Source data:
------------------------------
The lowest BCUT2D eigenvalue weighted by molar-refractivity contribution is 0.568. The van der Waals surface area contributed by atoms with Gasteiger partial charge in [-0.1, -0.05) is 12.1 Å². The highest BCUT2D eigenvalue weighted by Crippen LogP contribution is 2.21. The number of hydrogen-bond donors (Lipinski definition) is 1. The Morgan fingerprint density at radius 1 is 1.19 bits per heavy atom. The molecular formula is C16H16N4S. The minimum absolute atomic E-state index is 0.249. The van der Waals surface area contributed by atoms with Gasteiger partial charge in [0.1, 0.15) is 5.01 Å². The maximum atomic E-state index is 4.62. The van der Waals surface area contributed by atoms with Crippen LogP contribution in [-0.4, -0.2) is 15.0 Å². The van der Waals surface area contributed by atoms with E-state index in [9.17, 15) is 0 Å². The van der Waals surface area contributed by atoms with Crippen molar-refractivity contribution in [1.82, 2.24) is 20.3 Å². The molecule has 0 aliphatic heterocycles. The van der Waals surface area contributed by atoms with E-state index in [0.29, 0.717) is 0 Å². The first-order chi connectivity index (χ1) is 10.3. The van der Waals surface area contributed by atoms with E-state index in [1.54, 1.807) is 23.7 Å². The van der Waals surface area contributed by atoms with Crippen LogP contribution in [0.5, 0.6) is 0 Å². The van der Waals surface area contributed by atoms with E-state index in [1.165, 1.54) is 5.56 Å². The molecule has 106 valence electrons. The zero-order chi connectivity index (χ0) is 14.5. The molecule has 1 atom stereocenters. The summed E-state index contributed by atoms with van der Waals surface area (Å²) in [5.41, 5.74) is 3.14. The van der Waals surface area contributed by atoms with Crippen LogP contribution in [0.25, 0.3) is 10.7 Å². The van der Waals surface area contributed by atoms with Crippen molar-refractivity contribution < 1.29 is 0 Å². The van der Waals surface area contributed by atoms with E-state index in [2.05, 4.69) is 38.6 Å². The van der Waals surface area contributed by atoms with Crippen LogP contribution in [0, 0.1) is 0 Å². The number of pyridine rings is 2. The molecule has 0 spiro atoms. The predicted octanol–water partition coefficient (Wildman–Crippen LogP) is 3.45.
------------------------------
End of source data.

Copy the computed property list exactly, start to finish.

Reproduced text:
The lowest BCUT2D eigenvalue weighted by molar-refractivity contribution is 0.568. The van der Waals surface area contributed by atoms with Gasteiger partial charge in [-0.1, -0.05) is 12.1 Å². The highest BCUT2D eigenvalue weighted by Crippen LogP contribution is 2.21. The number of hydrogen-bond donors (Lipinski definition) is 1. The Morgan fingerprint density at radius 1 is 1.19 bits per heavy atom. The molecular formula is C16H16N4S. The minimum absolute atomic E-state index is 0.249. The van der Waals surface area contributed by atoms with Gasteiger partial charge in [0.1, 0.15) is 5.01 Å². The maximum atomic E-state index is 4.62. The van der Waals surface area contributed by atoms with Crippen LogP contribution in [-0.4, -0.2) is 15.0 Å². The van der Waals surface area contributed by atoms with E-state index in [9.17, 15) is 0 Å². The van der Waals surface area contributed by atoms with Crippen molar-refractivity contribution in [1.82, 2.24) is 20.3 Å². The molecule has 0 aliphatic heterocycles. The van der Waals surface area contributed by atoms with E-state index in [0.29, 0.717) is 0 Å². The first-order chi connectivity index (χ1) is 10.3. The van der Waals surface area contributed by atoms with E-state index in [1.54, 1.807) is 23.7 Å². The van der Waals surface area contributed by atoms with Crippen LogP contribution in [0.5, 0.6) is 0 Å². The van der Waals surface area contributed by atoms with E-state index in [1.165, 1.54) is 5.56 Å². The molecule has 106 valence electrons. The zero-order chi connectivity index (χ0) is 14.5. The molecule has 1 atom stereocenters. The summed E-state index contributed by atoms with van der Waals surface area (Å²) in [5.41, 5.74) is 3.14. The van der Waals surface area contributed by atoms with Crippen LogP contribution in [0.25, 0.3) is 10.7 Å². The van der Waals surface area contributed by atoms with Crippen molar-refractivity contribution < 1.29 is 0 Å². The van der Waals surface area contributed by atoms with E-state index in [2.05, 4.69) is 38.6 Å². The van der Waals surface area contributed by atoms with Crippen LogP contribution in [0, 0.1) is 0 Å². The number of pyridine rings is 2. The molecule has 0 spiro atoms. The predicted octanol–water partition coefficient (Wildman–Crippen LogP) is 3.45.